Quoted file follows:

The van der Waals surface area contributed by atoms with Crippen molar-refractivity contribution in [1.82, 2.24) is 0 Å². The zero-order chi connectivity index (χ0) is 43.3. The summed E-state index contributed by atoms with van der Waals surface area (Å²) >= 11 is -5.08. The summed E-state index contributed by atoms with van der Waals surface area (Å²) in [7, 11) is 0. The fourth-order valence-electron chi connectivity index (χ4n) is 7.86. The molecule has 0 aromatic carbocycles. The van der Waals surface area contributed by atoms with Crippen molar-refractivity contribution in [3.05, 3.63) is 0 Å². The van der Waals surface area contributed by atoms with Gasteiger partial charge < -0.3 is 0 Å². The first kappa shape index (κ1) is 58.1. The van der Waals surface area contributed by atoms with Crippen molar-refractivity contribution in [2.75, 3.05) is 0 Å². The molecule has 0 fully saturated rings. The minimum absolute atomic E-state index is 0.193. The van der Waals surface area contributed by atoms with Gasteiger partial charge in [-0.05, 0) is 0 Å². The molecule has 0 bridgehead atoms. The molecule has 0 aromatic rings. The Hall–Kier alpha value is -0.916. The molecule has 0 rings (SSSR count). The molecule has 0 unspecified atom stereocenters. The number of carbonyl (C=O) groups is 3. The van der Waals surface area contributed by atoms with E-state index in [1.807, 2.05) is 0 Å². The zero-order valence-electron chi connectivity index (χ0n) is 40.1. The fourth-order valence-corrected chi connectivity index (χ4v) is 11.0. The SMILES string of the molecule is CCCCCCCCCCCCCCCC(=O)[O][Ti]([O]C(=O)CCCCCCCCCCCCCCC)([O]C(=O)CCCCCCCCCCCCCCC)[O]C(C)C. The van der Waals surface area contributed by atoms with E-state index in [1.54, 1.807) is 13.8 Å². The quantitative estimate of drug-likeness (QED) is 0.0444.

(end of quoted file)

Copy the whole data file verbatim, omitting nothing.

The van der Waals surface area contributed by atoms with Crippen molar-refractivity contribution in [1.82, 2.24) is 0 Å². The zero-order chi connectivity index (χ0) is 43.3. The summed E-state index contributed by atoms with van der Waals surface area (Å²) >= 11 is -5.08. The summed E-state index contributed by atoms with van der Waals surface area (Å²) in [7, 11) is 0. The fourth-order valence-electron chi connectivity index (χ4n) is 7.86. The molecule has 0 aromatic carbocycles. The van der Waals surface area contributed by atoms with Crippen molar-refractivity contribution in [3.05, 3.63) is 0 Å². The van der Waals surface area contributed by atoms with Gasteiger partial charge < -0.3 is 0 Å². The first kappa shape index (κ1) is 58.1. The van der Waals surface area contributed by atoms with Crippen molar-refractivity contribution in [2.75, 3.05) is 0 Å². The molecule has 0 fully saturated rings. The minimum absolute atomic E-state index is 0.193. The van der Waals surface area contributed by atoms with Gasteiger partial charge in [-0.05, 0) is 0 Å². The molecule has 0 bridgehead atoms. The molecule has 0 aromatic rings. The Hall–Kier alpha value is -0.916. The molecule has 0 rings (SSSR count). The molecule has 0 unspecified atom stereocenters. The number of carbonyl (C=O) groups is 3. The van der Waals surface area contributed by atoms with E-state index in [1.807, 2.05) is 0 Å². The zero-order valence-electron chi connectivity index (χ0n) is 40.1. The fourth-order valence-corrected chi connectivity index (χ4v) is 11.0. The SMILES string of the molecule is CCCCCCCCCCCCCCCC(=O)[O][Ti]([O]C(=O)CCCCCCCCCCCCCCC)([O]C(=O)CCCCCCCCCCCCCCC)[O]C(C)C. The van der Waals surface area contributed by atoms with E-state index in [1.54, 1.807) is 13.8 Å². The quantitative estimate of drug-likeness (QED) is 0.0444.